Recently, at a press briefing by German IBM boss Stefan Jetter who waxed enthusiastic about Cloud Computing, an elderly journalist rose and asked him a show-stopper: “Where are my data when they’re out there in the Cloud?” Jetter did a double take, but my colleague pressed on: “I mean, physically, where are they?”
Of course, the answer is: On some nameless server somewhere, anywhere in a grid farm in Ohio or Dublin or… In fact, the usual answer is : Who cares?
Well, for one the German privacy protection agencies. Passing data across national boundaries can be a federal offense not only here. The EU Data Protection Directive (officially Directive 95/46/EC on the protection of individuals with regard to the processing of personal data and on the free movement of such data) mandates that personal data may only be transferred to third countries if that country provides an adequate level of protection – something the U.S., just to name one, does not, at least not according to European standards, especially since foreigners do not benefit from the US Privacy Act of 1974.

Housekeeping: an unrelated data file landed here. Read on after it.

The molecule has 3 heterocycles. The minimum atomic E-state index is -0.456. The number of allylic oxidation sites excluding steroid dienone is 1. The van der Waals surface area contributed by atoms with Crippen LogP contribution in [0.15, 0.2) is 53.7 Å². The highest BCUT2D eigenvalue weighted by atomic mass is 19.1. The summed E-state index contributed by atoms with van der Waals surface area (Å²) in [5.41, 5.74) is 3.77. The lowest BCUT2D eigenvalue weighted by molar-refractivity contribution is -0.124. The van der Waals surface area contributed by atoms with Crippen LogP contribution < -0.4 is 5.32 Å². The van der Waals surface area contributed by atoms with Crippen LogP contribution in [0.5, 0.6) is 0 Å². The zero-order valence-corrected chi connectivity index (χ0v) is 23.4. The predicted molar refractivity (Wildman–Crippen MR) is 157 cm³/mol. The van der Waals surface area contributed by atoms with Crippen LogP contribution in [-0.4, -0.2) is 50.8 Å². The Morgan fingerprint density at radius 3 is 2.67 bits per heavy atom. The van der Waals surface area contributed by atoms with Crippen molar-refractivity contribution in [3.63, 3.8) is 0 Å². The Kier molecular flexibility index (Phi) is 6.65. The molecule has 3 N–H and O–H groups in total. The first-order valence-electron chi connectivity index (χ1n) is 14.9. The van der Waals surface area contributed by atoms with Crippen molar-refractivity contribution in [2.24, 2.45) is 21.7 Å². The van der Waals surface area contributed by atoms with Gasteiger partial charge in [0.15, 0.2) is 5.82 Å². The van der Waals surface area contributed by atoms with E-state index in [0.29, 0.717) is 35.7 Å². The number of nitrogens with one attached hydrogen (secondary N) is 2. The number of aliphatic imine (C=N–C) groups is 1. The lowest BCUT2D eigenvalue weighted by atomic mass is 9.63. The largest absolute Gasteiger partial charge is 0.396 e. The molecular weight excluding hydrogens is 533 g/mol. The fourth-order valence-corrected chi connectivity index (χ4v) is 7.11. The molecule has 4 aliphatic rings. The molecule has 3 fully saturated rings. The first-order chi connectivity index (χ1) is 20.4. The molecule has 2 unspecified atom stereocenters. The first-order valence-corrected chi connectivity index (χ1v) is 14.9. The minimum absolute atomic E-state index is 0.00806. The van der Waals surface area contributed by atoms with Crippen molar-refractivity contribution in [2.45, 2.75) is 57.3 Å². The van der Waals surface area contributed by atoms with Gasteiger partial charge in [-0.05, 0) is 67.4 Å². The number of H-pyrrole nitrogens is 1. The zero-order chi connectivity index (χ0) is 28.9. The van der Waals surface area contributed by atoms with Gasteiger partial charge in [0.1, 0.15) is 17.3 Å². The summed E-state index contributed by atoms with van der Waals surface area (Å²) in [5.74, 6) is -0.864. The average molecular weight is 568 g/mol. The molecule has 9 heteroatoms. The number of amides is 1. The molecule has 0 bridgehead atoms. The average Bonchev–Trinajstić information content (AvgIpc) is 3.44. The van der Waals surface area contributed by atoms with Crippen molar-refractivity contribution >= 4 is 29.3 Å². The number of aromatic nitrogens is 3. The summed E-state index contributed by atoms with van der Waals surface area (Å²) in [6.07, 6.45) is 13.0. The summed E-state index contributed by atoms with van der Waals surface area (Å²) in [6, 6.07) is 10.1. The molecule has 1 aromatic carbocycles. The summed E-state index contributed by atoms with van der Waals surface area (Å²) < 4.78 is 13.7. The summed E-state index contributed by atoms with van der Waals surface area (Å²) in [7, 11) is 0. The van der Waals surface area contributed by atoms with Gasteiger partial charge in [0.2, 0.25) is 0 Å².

This could well be problem for smaller cloud businesses that don’t have an EU hosting center. That means that they not only couldn’t serve EU based customers if their service included personal data, they also couldn’t serve multinational companies that had employees in the EU.